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I need to centralize authentication to my rest web services and make this authentication the same for all of our webservices. So I started writing an external web service to take care about the authentication.

To keep compatibility, since the authentication was performed using a HMAC signature (signed using a private key) alongside the single request (so there is no token of any sort) I thought to make all web services to send the HMAC included inside the incoming request and the StringToSign (a representation of data used to generate the HMAC).

So the Authorization service can (knowing the private key) try to compose the same signature, if it matches then answers with 200 OK and with a JSON object saying "authorized".

All this communication happens over HTTPS, but I'm trying to figure out what could happen if someone would intercept or modify this answer, making a 403 Forbidden to become 200 OK...

Should I use some sort of way to recognize this is the original answer? If so, what could I do?

I do agree that ssl certificates released by CA's are secure, but how could I make sure my HTTPS layer has not been compromised allowing an attacker to modify authorization responses?

P.S. please provide some standard solution if any, I don't want it to be related to the technology I'm using right now, since each service may use its own stack and I don't really want it to be .NET or something else because there's a proprietary implementation for the authentication mechanism.

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How does the service pick the right secret to verify the HMAC? Does the request contain kind of a From: user field? –  Raffaele Dec 9 '12 at 11:54
    
The Authorization header contains the public-key (id) of the client performing the operation, pretty much like Amazon S3 does, an example may be Authorization: PUBLICKEY:SIGNATURE. To specify what user you want to access the resource for I'm using the following URI /user/:user_id/authorization. This allows a client to access resources owned by another user, and also if actually I don't need it it's a good starting point IMO. So the service will know what's the secret according to the PUBLICKEY specified inside the Authorization header itself. If you have any suggestion please tell me. –  user1543863 Dec 9 '12 at 13:10
    
Let's see if I understand: when Bob wants to see Alice's profile, its client requests /user/alice/profile. This service, in turn, authorizes Bob's request against /user/alice/authorization, sending an extra header like Auth: BOB:profile. Is this your current design? –  Raffaele Dec 9 '12 at 13:19
    
TBH I've not already implemented the opportunity to request resources owned by another user (but one of the motivation I made it that way is to enable future support for that), so actually it's expecting the same user to be the one performing the authentication (picking the PRIVATE-KEY related to the one specified inside the URI itself). You raised a nice question I haven't tought about. –  user1543863 Dec 9 '12 at 13:33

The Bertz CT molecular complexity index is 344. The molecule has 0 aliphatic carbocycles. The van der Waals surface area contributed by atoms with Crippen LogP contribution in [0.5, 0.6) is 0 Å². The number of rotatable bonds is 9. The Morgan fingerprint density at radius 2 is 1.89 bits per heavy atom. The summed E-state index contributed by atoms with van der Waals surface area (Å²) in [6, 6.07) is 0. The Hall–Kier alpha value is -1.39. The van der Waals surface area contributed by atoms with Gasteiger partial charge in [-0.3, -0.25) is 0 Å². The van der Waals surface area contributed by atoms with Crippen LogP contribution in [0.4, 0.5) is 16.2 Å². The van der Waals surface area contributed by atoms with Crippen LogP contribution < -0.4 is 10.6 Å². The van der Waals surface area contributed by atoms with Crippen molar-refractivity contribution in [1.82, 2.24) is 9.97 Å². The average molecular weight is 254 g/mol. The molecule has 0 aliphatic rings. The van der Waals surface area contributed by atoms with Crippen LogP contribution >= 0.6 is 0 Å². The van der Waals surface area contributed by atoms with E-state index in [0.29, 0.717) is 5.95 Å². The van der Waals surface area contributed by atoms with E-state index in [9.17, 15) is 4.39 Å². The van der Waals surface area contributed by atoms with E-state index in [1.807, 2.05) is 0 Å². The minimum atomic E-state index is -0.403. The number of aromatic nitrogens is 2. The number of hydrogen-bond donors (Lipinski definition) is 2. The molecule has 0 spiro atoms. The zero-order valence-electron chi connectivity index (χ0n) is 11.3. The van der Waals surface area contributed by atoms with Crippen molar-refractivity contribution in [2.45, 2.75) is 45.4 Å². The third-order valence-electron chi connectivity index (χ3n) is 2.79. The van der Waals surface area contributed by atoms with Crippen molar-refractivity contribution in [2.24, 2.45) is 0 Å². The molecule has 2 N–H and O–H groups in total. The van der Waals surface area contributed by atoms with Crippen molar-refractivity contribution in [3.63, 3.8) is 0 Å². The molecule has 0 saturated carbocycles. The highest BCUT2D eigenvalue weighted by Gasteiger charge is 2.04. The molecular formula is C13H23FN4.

By performing a request to any resource such as /user/alice/profile the client will append an authorization header specifying who is it, for example: Authorization: BOB:SIGNATURE. The Profile service will then forward a request (before to perform any requested action) to the Authorization service, to the URI /user/alice/authorization/ sending the signature and the stringToSign as GET params. Yeah, I'm missing a way to tell who is requesting the action... Maybe another GET param would be nice. –  user1543863 Dec 9 '12 at 13:34

1 Answer 1

up vote 1 down vote accepted

All this communication happens over HTTPS, but I'm trying to figure out what could happen if someone would intercept or modify this answer

This is what the S in HTTPS is for: SSL guarantees integrity of the message. If the attacker forges the request, the client will notice it.

You can ask the experts at #security.

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Ok, so I should not worry about stream manipulation, because the integrity is done at a lower (HTTP) level, am I right? If so that's nice and much simpler of what I was thinking about :-) Since this webservices can also communicate over internet to send the HMAC+StringToSign to the Authorization service I was scared to miss something that could lead to security holes. BTW this already increases our security because with this design we have only 1 service knowing about user credentials. –  user1543863 Dec 9 '12 at 13:19
    
Centralizing authentication and authorization improves manageability of your applications, not security, because if the secret is compromised, so are all of your applications. Also, doing authorization over the Internet will introduce latency and degrade user experience - but since I don't know the requirements, maybe it can't be done another way. Also, note that the authorization server is directly exposed to the Internet –  Raffaele Dec 9 '12 at 13:31

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